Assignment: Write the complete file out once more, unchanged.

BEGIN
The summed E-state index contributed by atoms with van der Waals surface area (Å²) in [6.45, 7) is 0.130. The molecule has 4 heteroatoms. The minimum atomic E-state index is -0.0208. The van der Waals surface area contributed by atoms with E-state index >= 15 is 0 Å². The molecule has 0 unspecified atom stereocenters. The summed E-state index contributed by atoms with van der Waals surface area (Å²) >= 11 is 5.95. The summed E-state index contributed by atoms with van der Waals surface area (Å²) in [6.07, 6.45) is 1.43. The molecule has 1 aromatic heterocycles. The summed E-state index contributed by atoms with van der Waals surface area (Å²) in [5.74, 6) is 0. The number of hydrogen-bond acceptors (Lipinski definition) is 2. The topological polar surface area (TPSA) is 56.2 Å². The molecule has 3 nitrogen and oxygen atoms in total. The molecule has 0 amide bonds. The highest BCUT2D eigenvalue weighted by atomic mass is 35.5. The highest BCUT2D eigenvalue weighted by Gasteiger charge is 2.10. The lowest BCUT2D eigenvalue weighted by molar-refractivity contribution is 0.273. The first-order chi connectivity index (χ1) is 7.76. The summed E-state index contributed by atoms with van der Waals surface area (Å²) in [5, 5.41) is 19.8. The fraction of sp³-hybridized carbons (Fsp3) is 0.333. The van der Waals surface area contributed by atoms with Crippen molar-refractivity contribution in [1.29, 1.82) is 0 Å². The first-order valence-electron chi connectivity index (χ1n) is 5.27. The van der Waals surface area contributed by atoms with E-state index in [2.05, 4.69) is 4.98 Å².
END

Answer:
The summed E-state index contributed by atoms with van der Waals surface area (Å²) in [6.45, 7) is 0.130. The molecule has 4 heteroatoms. The minimum atomic E-state index is -0.0208. The van der Waals surface area contributed by atoms with E-state index >= 15 is 0 Å². The molecule has 0 unspecified atom stereocenters. The summed E-state index contributed by atoms with van der Waals surface area (Å²) >= 11 is 5.95. The summed E-state index contributed by atoms with van der Waals surface area (Å²) in [6.07, 6.45) is 1.43. The molecule has 1 aromatic heterocycles. The summed E-state index contributed by atoms with van der Waals surface area (Å²) in [5.74, 6) is 0. The number of hydrogen-bond acceptors (Lipinski definition) is 2. The topological polar surface area (TPSA) is 56.2 Å². The molecule has 3 nitrogen and oxygen atoms in total. The molecule has 0 amide bonds. The highest BCUT2D eigenvalue weighted by atomic mass is 35.5. The highest BCUT2D eigenvalue weighted by Gasteiger charge is 2.10. The lowest BCUT2D eigenvalue weighted by molar-refractivity contribution is 0.273. The first-order chi connectivity index (χ1) is 7.76. The summed E-state index contributed by atoms with van der Waals surface area (Å²) in [5, 5.41) is 19.8. The fraction of sp³-hybridized carbons (Fsp3) is 0.333. The van der Waals surface area contributed by atoms with Crippen molar-refractivity contribution in [1.29, 1.82) is 0 Å². The first-order valence-electron chi connectivity index (χ1n) is 5.27. The van der Waals surface area contributed by atoms with E-state index in [2.05, 4.69) is 4.98 Å².